skyrocketed in that period -- even for private care and insurance. In 1966,
there were very few commonly prescribed drugs, no MRI's, surgery was unusual
and still fairly drastic, cancer treatment didn't exist for all the good it
did. If you got really sick, you died. Dead people don't cost much.
re: Some myths about the Affordable Care Act -- Explained, and a link to some helpful informationBy Anonymous on 07/03/2012 at 09:23 AM EDT
Every industry that receives government subsidies always exhibits skyrocketing
costs.

I know a comptroller at a major university. They set their tuition each year
based largely on the amount of federal subsidies they believe will be
available. If there were $20m of student loans last year and $25m this year,
tuition goes up 25%.

Housing, retirement, education, medical, military... I hope I'm wrong, but I
think this will likely be no different.

But it will feel good for awhile until we're bankrupt. :-) When we decide what
we REALLY want, as Tim says, hopefully healthcare will be ranked higher than
war.
re: Some myths about the Affordable Care Act -- Explained, and a link to some helpful informationBy Andrew Pollack on 07/03/2012 at 09:27 AM EDT
There are two things here to combat the problem of bloat resulting from
mandated purchase:

First is the 80% provision. 80% of all premium payments are require to be
spent directly on healthcare.

Second is that both the healthcare providers and the insurance companies remain
competitive private organizations. In each case, there are alternatives. In
the case of insurance providers the plan aims to increase the number of
alternatives.

We have far less competition among most utilities providers now. it isn't
perfect, but it beats having multiple power infrastructures on the same street
(as was the case in the first few yeas of electrical service).

Remember, under this plan there IS NO GOVERNMENT PROVIDER here.
re: Some myths about the Affordable Care Act -- Explained, and a link to some helpful informationBy Anonymous on 07/07/2012 at 12:07 PM EDT
There's no government provider of toilet seats either, but they cost us
taxpayers $100 when the military needs them. The same thing occurs in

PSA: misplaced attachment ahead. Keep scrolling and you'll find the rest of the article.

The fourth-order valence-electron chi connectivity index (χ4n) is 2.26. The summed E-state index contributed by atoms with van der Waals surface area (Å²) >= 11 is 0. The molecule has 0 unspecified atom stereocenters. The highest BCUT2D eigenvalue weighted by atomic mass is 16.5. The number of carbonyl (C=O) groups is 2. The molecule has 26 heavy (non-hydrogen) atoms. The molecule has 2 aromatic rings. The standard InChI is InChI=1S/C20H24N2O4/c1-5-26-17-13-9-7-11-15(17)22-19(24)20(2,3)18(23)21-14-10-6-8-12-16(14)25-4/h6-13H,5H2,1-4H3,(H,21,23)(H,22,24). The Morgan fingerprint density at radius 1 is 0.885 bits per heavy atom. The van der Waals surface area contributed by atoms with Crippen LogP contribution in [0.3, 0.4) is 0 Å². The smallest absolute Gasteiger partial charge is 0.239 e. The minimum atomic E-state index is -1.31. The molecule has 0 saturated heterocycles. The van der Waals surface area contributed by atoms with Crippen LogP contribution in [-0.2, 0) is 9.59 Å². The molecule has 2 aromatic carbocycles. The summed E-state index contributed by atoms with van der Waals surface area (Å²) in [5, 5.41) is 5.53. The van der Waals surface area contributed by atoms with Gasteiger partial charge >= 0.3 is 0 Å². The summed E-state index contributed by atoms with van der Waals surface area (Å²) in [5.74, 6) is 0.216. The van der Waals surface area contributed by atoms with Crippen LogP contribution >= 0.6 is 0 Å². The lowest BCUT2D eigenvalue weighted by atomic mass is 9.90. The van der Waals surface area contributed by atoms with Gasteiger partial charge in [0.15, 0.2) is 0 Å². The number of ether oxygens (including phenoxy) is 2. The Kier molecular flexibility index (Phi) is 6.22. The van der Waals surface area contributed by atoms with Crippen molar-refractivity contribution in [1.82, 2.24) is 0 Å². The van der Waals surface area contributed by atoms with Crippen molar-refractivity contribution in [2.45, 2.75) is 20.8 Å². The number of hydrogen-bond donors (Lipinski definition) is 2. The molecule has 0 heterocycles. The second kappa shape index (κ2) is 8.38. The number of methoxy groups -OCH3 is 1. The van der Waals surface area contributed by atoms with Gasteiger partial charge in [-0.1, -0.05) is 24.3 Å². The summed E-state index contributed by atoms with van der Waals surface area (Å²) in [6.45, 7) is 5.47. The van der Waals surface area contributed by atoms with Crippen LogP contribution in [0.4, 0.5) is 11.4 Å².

education, housing, and the other programs mentioned: the government provides
the money, but somebody else provides the service. This doesn't change the fact
that it's wildly inefficient as a result of being devoid of market pressures.

The 80% clause doesn't combat bloat. It simply forces a proportion of the
obtained funds to be spent a certain way. When the bloat causes it to be not
enough money (which will be blamed on inflation or any other number of factors)
they'll just adjust that 80% to 70% or 90% or whatever they want. There are a
million ways to amend this bill down the road that will go unnoticed by the
public until it's far too late.

The problem with tying things to a tax is that it doesn't put everything in the
proper perspective to the public because Congress has a limitless supply of
dollars. If taxes were where they should be so that we didn't have a deficit
(i.e. much higher than what they are now) then this bill, which barely passed
despite a democrat-controlled congress, would likely have been shot down -
unless we were to simultaneously cut spending in other ways (e.g. our military
overseas.)

I noticed you didn't mention anything above about my "Tragedy of Commons"
comment. Any thoughts there?

Regardless, I'm glad in some ways that we have insurance reform (not to be
confused with healthcare reform, which this bill is not.) The corporate lock on
insurance, and the lack of competition in that industry, is the biggest thing
hurting patients. The insurance companies still benefit greatly from this bill
(300 million mandatory customers is a good thing for them, and they have
already started pricing their current plans prohibitively high for corporations
in preparation to coax them to move onto the "bulk" offerings they will launch
because of this bill.) I still believe the patient-doctor relationship will
suffer more with this bill, but we'll see.

However it all pales in comparison to the fact that we simply can't afford
anything with a 13-digit price tag. But hey, we've got the money apparently, so
why not spend it?
re: Some myths about the Affordable Care Act -- Explained, and a link to some helpful informationBy Andrew Pollack on 07/07/2012 at 08:30 PM EDT
Oh, so close! We're so close to agreement here. lol.

Your toilet seat analogy is broken though.

First, and most important, is that the government was the one doing in the
buying in that case. That's not happening with the ACA. It's all still
private.

Of course, that assumes we take the toilet seat thing as a stand-in for
inefficient government purchase. The actual facts of that incident are
somewhat murky. Several people have researched this and come to the conclusion
that those "toilet seats" were very likely just a line item stand in for
something classified -- firearms for a special forces team, for example. I'm
told that's how accounting is done for such things.
re: Some myths about the Affordable Care Act -- Explained, and a link to some helpful informationBy Anonymous on 07/10/2012 at 08:04 AM EDT
I'm not using that as a stand-in for inefficient government purchase. I'm using
it as an example of market distortion caused by government involvement in an
industry.

Of course, if you don't like that specific example then you're free to use any
of the other examples I cited: housing, education, etc. :-)

I'm still curious to hear your response to the "Tragedy of Commons" concern.
re: Some myths about the Affordable Care Act -- Explained, and a link to some helpful informationBy Steve Kobb on 07/02/2012 at 05:25 PM EDT
Thank you, Andrew.

Beautifully stated.
Thank You, Andrew, For such a thorough list of resourcesBy John D on 07/03/2012 at 05:13 PM EDT
There's too much vitriol and anger in today's politics, and too little
compromise.

Thank you for posting!